Named after Yoko Ono’s 1963 Earth Piece, a score that invites the reader to “Listen to the sound of the earth turning,” this exhibition examines artists who have combined clay and ceramics with performance art, photography, conceptual art, and even land art. Far from being used as “just another material,” clay comes freighted with millennia of associations with material culture. Earth Piece highlights the work of well-known figures from the art world, as well as lesser-known artists whose work shaped the field of ceramics into a vibrant discipline that is equally at home in both domestic and contemporary spheres.
For a medium that is most often associated with “craft” or “decorative” art, clay has a surprisingly rich history when it comes to conceptual art. Clay’s material qualities—plasticity and ability to crack and shrink as it dries, as well as the capacity for permanence when fired—have prompted generations of artists to use it for bold conceptual statements. Whenever a theme emerges in contemporary art—from land art to the exploration of the body, clay has been ever-present as object, subject, or collaborator.
Marcel Duchamp’s infamous Fountain (1917) shocked the art world, in part, because it consisted of a readymade porcelain urinal. Similarly, Howard Kottler’s 1977 sculpture The Old Bag Next Door Is Nuts, which was made from a commercially available hobbyist mold, turned the ceramics world on its head by challenging long-entrenched notions of authorship. Because of clay’s immediacy, it lends itself particularly well to participation and performance. In 1955, Japanese artist Kazuo Shiraga wrestled a large mass of wet clay. After hours of exertion, Shiraga left marks on the clay, but the reverse was also true—the clay had marked his body with a network of cuts and bruises. More recently, multidisciplinary artists like painter Miquel Barceló and choreographer Josef Nadj have gravitated toward clay as a medium that can be celebrated for its unique ability to serve as the ad-hoc stage set, props, and costumes for a dance performance.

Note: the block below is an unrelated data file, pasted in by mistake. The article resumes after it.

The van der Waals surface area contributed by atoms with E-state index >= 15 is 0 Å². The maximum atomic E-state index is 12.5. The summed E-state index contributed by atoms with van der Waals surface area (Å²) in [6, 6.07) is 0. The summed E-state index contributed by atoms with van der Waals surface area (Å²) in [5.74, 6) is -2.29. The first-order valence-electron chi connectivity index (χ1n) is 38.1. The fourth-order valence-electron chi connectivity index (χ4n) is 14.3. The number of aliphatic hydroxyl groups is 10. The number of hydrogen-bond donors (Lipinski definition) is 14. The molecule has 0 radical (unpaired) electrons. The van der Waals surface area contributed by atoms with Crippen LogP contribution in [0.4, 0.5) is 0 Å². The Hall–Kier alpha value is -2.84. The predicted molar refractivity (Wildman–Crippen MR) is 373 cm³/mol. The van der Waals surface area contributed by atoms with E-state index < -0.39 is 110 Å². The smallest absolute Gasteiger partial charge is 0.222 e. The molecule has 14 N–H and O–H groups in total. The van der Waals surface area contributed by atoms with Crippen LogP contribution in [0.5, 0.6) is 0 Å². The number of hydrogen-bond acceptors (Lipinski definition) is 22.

Ceramics are also prized for their fragility, which has also been explored by artists in the modern era. In Yoko Ono’s Promise Piece, first performed in 1966, the artist smashed a porcelain vase and handed out its shards to audience members, who pledged to reassemble the vase in ten years. As the art world edges toward a post-disciplinary era, a new generation of artists has emerged who may refer to ceramics, but not actually work exclusively with clay. Stephanie Syjuco and Rose B. Simpson both make politically-charged work about the cultural meanings of ceramics as expressed through photography, or in Simpson’s case, photographs of Maria, her 1985 Chevy El Camino painted in the unmistakable black-on-black pottery decoration of her native Santa Clara Pueblo.
As hierarchical notions about art materials fade into the past, clay’s visceral and cerebral qualities will continue to enchant artists for generations to come.